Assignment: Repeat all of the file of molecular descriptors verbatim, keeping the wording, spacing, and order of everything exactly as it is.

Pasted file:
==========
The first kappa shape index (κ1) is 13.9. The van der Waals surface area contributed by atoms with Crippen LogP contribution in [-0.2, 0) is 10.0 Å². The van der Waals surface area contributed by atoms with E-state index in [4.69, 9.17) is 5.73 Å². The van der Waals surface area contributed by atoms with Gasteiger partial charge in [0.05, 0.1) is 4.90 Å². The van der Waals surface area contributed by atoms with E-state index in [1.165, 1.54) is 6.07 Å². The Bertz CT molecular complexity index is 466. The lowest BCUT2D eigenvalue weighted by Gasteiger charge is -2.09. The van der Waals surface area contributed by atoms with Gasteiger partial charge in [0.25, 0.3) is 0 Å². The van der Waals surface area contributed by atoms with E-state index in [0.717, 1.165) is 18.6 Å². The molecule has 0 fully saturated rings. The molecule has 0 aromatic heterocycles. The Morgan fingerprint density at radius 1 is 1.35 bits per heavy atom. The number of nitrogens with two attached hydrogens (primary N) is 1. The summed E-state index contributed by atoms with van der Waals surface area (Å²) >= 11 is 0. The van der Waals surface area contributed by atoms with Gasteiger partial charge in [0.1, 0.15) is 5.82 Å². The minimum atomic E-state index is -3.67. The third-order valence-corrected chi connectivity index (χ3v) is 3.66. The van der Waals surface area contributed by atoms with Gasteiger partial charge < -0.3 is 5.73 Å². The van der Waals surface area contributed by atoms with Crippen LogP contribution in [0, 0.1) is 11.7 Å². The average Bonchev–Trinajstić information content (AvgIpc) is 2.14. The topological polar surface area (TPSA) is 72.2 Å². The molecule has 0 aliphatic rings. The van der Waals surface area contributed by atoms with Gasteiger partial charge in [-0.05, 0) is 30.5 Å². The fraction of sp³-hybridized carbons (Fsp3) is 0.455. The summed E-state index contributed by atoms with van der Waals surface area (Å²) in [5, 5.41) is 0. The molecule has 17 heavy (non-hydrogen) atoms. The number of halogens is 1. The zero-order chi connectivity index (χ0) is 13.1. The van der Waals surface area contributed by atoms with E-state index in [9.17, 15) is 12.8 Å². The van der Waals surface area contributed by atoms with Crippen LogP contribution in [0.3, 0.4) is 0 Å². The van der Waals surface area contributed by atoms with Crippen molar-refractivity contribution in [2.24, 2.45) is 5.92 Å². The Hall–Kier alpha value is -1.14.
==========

The first kappa shape index (κ1) is 13.9. The van der Waals surface area contributed by atoms with Crippen LogP contribution in [-0.2, 0) is 10.0 Å². The van der Waals surface area contributed by atoms with E-state index in [4.69, 9.17) is 5.73 Å². The van der Waals surface area contributed by atoms with Gasteiger partial charge in [0.05, 0.1) is 4.90 Å². The van der Waals surface area contributed by atoms with E-state index in [1.165, 1.54) is 6.07 Å². The Bertz CT molecular complexity index is 466. The lowest BCUT2D eigenvalue weighted by Gasteiger charge is -2.09. The van der Waals surface area contributed by atoms with Gasteiger partial charge in [0.25, 0.3) is 0 Å². The van der Waals surface area contributed by atoms with E-state index in [0.717, 1.165) is 18.6 Å². The molecule has 0 fully saturated rings. The molecule has 0 aromatic heterocycles. The Morgan fingerprint density at radius 1 is 1.35 bits per heavy atom. The number of nitrogens with two attached hydrogens (primary N) is 1. The summed E-state index contributed by atoms with van der Waals surface area (Å²) >= 11 is 0. The van der Waals surface area contributed by atoms with Gasteiger partial charge in [0.1, 0.15) is 5.82 Å². The minimum atomic E-state index is -3.67. The third-order valence-corrected chi connectivity index (χ3v) is 3.66. The van der Waals surface area contributed by atoms with Gasteiger partial charge < -0.3 is 5.73 Å². The van der Waals surface area contributed by atoms with Crippen LogP contribution in [0, 0.1) is 11.7 Å². The average Bonchev–Trinajstić information content (AvgIpc) is 2.14. The topological polar surface area (TPSA) is 72.2 Å². The molecule has 0 aliphatic rings. The van der Waals surface area contributed by atoms with Gasteiger partial charge in [-0.05, 0) is 30.5 Å². The fraction of sp³-hybridized carbons (Fsp3) is 0.455. The summed E-state index contributed by atoms with van der Waals surface area (Å²) in [5, 5.41) is 0. The molecule has 17 heavy (non-hydrogen) atoms. The number of halogens is 1. The zero-order chi connectivity index (χ0) is 13.1. The van der Waals surface area contributed by atoms with E-state index in [9.17, 15) is 12.8 Å². The van der Waals surface area contributed by atoms with Crippen LogP contribution in [0.3, 0.4) is 0 Å². The van der Waals surface area contributed by atoms with Crippen molar-refractivity contribution in [2.24, 2.45) is 5.92 Å². The Hall–Kier alpha value is -1.14.